The Cyclopedia of New Zealand [Taranaki, Hawke's Bay & Wellington Provincial Districts]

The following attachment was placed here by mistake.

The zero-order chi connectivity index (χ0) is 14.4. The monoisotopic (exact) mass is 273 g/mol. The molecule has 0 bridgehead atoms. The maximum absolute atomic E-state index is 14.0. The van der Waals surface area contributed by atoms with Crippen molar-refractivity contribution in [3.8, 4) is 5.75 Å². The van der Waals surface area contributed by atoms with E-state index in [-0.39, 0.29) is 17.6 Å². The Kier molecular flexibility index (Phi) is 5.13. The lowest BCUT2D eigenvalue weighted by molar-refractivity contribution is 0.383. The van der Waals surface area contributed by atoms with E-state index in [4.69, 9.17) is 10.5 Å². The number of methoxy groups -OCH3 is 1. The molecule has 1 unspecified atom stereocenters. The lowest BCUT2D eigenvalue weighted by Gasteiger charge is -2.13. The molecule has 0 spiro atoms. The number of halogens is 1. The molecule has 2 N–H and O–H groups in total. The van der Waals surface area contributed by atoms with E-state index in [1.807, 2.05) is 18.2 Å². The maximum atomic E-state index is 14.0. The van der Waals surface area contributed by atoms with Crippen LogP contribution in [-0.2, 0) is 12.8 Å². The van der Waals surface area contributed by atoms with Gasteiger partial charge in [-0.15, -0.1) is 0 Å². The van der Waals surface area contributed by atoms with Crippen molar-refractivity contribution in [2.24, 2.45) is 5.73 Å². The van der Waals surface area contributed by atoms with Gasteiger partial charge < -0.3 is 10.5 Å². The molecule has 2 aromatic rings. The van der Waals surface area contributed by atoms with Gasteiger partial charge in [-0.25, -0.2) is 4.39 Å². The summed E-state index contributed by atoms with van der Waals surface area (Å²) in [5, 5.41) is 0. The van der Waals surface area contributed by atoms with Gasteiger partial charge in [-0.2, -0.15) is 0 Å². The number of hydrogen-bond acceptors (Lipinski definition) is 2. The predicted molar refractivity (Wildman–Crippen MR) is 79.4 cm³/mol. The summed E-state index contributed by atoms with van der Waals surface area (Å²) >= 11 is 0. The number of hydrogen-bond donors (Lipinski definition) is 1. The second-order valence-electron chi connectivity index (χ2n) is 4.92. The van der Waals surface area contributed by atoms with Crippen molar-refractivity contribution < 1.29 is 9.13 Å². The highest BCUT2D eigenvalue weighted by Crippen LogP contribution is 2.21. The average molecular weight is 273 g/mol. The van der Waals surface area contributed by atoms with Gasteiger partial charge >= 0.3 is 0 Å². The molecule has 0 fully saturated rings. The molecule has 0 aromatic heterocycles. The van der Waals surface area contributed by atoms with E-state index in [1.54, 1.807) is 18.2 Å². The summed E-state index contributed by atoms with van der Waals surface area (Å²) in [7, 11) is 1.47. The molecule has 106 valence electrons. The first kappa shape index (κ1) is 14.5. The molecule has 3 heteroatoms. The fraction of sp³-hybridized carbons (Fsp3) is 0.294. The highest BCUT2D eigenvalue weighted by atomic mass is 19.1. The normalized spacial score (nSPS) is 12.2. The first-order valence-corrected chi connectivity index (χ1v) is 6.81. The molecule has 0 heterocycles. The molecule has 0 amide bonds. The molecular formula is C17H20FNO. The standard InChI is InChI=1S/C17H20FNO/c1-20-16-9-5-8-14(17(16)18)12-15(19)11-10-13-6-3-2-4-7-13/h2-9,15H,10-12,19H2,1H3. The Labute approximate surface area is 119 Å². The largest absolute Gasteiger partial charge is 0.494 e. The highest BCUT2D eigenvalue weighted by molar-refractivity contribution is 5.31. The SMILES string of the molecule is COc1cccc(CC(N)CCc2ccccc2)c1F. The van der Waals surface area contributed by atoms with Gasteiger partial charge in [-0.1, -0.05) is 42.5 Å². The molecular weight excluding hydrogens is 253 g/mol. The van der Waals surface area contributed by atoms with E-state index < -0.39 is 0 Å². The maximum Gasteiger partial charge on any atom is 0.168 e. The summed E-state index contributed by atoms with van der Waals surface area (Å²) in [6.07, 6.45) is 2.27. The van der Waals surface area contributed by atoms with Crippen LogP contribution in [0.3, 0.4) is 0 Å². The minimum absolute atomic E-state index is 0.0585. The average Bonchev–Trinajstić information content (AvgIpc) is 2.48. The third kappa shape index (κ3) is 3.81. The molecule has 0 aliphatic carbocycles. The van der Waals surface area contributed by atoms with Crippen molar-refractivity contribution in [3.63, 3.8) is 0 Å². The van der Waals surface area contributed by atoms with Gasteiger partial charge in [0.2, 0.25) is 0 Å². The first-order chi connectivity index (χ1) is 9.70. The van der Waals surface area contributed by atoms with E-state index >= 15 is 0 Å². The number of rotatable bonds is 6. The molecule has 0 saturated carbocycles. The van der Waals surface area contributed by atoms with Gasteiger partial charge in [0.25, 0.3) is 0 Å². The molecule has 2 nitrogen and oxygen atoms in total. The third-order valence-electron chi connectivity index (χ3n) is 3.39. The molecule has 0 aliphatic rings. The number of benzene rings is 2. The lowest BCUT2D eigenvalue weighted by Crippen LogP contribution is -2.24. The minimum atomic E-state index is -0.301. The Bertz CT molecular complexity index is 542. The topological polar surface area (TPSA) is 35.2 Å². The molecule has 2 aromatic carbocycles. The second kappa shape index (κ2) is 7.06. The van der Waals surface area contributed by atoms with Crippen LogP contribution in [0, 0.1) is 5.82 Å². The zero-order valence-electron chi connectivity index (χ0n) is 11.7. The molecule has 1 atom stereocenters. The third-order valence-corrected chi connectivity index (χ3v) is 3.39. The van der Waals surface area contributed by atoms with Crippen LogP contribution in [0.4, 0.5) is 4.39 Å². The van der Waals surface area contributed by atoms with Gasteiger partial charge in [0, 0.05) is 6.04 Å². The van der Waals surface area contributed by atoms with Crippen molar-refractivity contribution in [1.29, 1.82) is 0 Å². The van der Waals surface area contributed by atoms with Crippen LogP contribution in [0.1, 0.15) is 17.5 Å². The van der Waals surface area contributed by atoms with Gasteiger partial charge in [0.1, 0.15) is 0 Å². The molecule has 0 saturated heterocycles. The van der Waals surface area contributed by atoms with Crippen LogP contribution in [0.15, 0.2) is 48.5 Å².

Waipukurau, the centre of a large sheep-raising country, is a township situated on the main line of railway, five miles south from Waipawa, and forty-four miles south by rail from Napier, in the county of Waipawa. The site of the township was originally held by Maoris, and there are still to be seen relics of the settlement, including an old pa. The first settlers were Messrs Purvis and H. R. Russell, who arrived in the early “fifties,” and they were followed by Messrs John Harding, Captain Newman, Donald Gollan, James Evison, James Main, George Winlove, John Sharpin, John Evans, Hugh Roberts, A. Jones, Peter Gow, and John Palmer. Mr. H. R. Russell took up a large area of virgin country, which he successfully farmed for many years. He laid out the township, and built an hotel, and he gave land for many public purposes. In the early days, when wheat was grown more largely, flour-milling was carried on in the locality, and, subsequently, saw-milling and flax-milling flourished for a time. Boiling down works were originally conducted in conjunction with sheep grazing, but, later, Messrs Nelson Brothers page 517 established a branch freezing establishment, which, however, was afterwards closed down. The opening up of large estates from time to time, including the Mount Vernon and Hatuma estates, has greatly assisted settlement. The country is chiefly undulating, of fine farming quality, the roads are excellent, and the climate is good. Waipukurau has post, telegraph, money order, savings bank, and other Government offices, a branch of the Bank of New Zealand, and a hospital. There are also churches, a library, a large public school, and a fine hotel. A newspaper is published in the township, and there are extensive saleyards. There is fine scenery in the neighbourhood, good shooting is obtained on Lake Hatuma, and there is abundance of fish in the river. In the vicinity of the lake there is a large racecourse, with a fine grand stand.